Abstract [en]

    Serum potassium is routinely measured at admission for acute heart failure (AHF), but information on association with clinical variables and prognosis is limited. Potassium measurements at admission were available in 1,867 patients with AHF in the original cohort of 2,033 patients included in the Patients Hospitalized with acute heart failure and Volume Overload to Assess Treatment Effect on Congestion and Renal FuncTion trial. Patients were grouped according to low potassium (amp;lt;3.5 mEq/l), normal potassium (3.5 to 5.0 mEq/l), and high potassium (amp;gt;5.0 mEq/l) levels. Results were verified in a validation cohort of 1,023 patients. Mean age of patients was 71 +/- 11 years, and 66% were men. Low potassium was present in 115 patients (6%), normal potassium in 1,576 (84%), and high potassium in 176 (9%). Potassium levels increased during hospitalization (0.18 +/- 0.69 mEq/l). Patients with high potassium more often used angiotensin-converting enzyme inhibitors and mineralocorticoid receptor antagonists before admission, had impaired baseline renal function and a better diuretic response (p = 0.005), independent of mineralocorticoid receptor antagonist usage. During 180-day follow-up, a total of 330 patients (18%) died. Potassium levels at admission showed a univariate linear association with mortality (hazard ratio [log] 2.36, 95% confidence interval 1.07 to 5.23; p = 0.034) but not after multivariate adjustment. Changes of potassium levels during hospitalization or potassium levels at discharge were not associated with outcome after multivariate analysis. Results in the validation cohort were similar to the index cohort. In conclusion, high potassium levels at admission are associated with an impaired renal function but a better diuretic response. Changes in potassium levels are common, and overall levels increase during hospitalization. In conclusion, potassium levels at admission or its change during hospitalization are not associated with mortality after multivariate adjustment. (C) 2016 The Authors. Published by Elsevier Inc. This is an open access article under the CC BY license (http://creativeconunons.org/licenses/by/4.0/).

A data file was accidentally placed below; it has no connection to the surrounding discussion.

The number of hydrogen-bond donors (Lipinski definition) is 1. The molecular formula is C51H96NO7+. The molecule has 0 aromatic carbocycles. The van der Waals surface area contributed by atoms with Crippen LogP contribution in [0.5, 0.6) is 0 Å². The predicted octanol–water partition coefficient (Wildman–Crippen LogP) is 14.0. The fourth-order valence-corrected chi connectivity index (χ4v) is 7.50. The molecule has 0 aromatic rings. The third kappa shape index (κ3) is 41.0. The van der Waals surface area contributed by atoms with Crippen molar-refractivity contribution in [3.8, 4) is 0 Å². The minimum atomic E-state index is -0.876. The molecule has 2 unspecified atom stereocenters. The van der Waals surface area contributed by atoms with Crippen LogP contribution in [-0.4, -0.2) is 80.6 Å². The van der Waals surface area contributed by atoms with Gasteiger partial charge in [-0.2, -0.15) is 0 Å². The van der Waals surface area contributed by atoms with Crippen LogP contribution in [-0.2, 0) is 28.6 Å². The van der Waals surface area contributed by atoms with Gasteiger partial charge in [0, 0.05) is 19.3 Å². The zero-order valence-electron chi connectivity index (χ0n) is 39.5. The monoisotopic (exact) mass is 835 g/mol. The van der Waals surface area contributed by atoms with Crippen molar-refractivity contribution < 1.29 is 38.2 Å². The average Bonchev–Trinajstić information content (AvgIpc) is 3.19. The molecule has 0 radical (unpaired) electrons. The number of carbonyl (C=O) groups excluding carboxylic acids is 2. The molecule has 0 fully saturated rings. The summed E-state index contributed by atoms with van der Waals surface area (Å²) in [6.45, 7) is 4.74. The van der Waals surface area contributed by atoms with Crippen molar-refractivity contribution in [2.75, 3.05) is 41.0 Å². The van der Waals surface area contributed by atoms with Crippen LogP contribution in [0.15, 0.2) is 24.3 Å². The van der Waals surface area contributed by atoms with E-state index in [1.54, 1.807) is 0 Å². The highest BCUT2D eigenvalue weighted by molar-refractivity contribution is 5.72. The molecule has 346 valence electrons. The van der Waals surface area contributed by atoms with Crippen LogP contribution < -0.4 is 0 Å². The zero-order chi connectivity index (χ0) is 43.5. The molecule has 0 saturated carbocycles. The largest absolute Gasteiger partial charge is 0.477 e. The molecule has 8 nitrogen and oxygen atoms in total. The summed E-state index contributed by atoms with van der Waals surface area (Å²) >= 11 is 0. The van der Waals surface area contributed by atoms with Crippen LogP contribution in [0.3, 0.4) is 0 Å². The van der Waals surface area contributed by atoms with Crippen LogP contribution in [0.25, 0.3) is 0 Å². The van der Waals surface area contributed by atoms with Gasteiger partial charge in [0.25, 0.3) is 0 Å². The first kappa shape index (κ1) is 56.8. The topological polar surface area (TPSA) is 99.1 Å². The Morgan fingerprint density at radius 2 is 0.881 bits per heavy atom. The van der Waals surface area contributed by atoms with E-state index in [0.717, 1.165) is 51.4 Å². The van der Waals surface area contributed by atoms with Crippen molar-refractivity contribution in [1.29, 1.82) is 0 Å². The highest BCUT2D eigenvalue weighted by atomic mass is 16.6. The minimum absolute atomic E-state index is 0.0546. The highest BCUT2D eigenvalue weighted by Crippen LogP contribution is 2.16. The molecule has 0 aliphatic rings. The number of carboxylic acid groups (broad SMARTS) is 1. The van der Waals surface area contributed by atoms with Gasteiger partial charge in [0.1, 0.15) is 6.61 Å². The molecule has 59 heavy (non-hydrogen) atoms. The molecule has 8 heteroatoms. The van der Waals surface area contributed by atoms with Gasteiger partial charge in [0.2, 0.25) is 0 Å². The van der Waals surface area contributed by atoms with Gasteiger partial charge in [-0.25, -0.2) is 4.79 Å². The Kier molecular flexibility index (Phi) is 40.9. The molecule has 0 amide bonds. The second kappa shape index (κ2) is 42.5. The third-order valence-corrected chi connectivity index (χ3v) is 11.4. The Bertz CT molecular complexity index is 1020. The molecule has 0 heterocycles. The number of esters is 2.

• 25.
    Wranne, Bengt
    et al.
    Linköping University, Department of Medicine and Care, Clinical Physiology. Linköping University, Faculty of Health Sciences. Östergötlands Läns Landsting, Heart and Medicine Center, Department of Clinical Physiology in Linköping.
    Ask, Per
    Linköping University, Department of Biomedical Engineering, Physiological Measurements. Linköping University, The Institute of Technology.
    Loyd, Dan
    Linköping University, Department of Management and Engineering, Applied Thermodynamics and Fluid Mechanics. Linköping University, The Institute of Technology.
    Analysis of different methods of assessing the stenotic mitral valve area with emphasis on the pressure gradient half-time concept.1990In: American Journal of Cardiology, ISSN 0002-9149, E-ISSN 1879-1913, Vol. 66, no 5, p. 614-620Article in journal (Refereed)
    Abstract [en]

    There are 2 different theoretical models that analyze factors influencing the transmitral pressure gradient half-time (T1/2), defined as the time needed for the pressure gradient to reach half its initial value. In this report the models and the assumptions inherent in them were summarized. One model includes left heart chamber compliance, the other does not. Although the models at a superficial glance seem to be contradictory, the conclusions drawn from them are similar: i.e., T1/2 is influenced not only by valve area, but also by initial maximal pressure gradient and by flow. Different clinical situations in which the T1/2 method for valve area estimation has been shown not to work are analyzed in the 2 models. It is concluded that these models have contributed to our understanding of the T1/2 concept and when it should not be used. We also advocate use of the continuity equation in these situations, since no assumptions then need be made.